This science and engineering practice is only incorporated if teachers have students design their visual model of global energy use in part two. If teachers chose to do the shorter option, this science and engineering practice is not present in the activity.

This resource is explicitly designed to build towards this science and engineering practice.

Comments about Including the Science and Engineering Practice
Throughout the activity, students are asked to look at various charts, graphs, tables, and short readings to answer questions about energy use, loss, and make predictions about the future. Students focus is on integration of the information to complete the part four, assessment, where they are asked to predict how and why major sources and sinks of energy may change twenty years from now. Students are only presented with information from one source, so there is very little comparison and evaluation of different sources when they are making their predictions. To fully address the practice, teachers will need to provide students with other sources of information or require students to do additional research.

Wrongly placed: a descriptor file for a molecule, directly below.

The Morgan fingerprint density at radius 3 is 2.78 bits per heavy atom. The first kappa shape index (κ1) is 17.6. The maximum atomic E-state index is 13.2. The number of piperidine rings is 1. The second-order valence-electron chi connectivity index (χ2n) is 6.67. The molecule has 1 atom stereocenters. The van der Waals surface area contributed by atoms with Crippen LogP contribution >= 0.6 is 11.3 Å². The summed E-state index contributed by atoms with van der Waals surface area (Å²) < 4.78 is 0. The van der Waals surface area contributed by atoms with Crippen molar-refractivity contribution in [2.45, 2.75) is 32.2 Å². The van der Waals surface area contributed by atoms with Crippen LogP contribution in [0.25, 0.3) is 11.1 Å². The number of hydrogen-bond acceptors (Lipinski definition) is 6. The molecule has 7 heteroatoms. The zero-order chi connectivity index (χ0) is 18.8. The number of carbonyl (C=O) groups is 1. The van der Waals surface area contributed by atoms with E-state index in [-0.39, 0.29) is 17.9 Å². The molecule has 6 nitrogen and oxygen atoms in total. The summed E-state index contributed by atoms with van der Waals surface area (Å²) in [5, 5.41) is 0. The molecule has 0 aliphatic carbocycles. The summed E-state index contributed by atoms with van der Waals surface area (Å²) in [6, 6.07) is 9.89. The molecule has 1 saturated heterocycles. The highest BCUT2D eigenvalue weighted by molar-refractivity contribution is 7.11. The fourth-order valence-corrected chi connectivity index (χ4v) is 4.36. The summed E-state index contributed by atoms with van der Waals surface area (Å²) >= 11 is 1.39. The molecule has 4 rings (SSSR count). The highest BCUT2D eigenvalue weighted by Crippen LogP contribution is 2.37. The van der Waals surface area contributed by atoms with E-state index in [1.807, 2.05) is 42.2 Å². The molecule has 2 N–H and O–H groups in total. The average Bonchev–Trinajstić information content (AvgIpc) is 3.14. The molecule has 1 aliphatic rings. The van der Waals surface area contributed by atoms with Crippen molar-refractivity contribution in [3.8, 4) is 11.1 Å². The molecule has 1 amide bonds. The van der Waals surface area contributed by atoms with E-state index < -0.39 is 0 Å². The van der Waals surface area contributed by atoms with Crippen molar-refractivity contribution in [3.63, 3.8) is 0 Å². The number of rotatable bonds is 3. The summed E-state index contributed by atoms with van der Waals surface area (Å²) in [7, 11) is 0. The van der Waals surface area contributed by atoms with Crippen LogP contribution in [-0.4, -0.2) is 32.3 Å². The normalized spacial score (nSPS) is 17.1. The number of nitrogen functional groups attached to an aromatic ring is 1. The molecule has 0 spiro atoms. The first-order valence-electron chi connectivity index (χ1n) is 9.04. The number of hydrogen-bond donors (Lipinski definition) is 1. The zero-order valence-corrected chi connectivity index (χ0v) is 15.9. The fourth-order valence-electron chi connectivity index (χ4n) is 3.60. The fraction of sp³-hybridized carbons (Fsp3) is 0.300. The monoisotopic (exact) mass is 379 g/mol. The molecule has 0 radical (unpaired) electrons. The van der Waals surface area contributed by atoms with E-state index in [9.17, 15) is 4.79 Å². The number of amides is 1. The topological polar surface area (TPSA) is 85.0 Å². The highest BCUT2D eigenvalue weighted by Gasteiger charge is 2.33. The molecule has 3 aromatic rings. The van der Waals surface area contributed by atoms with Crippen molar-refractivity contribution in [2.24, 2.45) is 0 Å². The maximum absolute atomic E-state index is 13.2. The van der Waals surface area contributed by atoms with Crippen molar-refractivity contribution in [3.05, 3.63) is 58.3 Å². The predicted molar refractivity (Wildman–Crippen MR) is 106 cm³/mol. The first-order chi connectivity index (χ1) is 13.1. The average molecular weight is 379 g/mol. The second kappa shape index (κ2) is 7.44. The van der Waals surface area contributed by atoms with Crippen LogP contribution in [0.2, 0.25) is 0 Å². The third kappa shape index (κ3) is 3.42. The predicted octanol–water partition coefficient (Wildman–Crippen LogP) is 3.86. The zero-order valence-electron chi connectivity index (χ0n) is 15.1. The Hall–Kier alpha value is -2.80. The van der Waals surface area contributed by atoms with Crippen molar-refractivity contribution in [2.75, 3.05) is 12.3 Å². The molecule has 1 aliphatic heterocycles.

Disciplinary Core Ideas

This resource appears to be designed to build towards this disciplinary core idea, though the resource developer has not explicitly stated so.

Comments about Including the Disciplinary Core Idea
Students briefly think about economic, social, and geopolitical impacts of energy production in parts one and two with little in-depth coverage. The thought of environmental impact is only discussed in part two, but there is no real emphasis. Teachers should incorporate the article, “Energy Goes with the Flow,” in part four to help increase the focus of this disciplinary core idea. To further address environmental impacts, teachers could have students do extension activity three.

This resource is explicitly designed to build towards this disciplinary core idea.

Comments about Including the Disciplinary Core Idea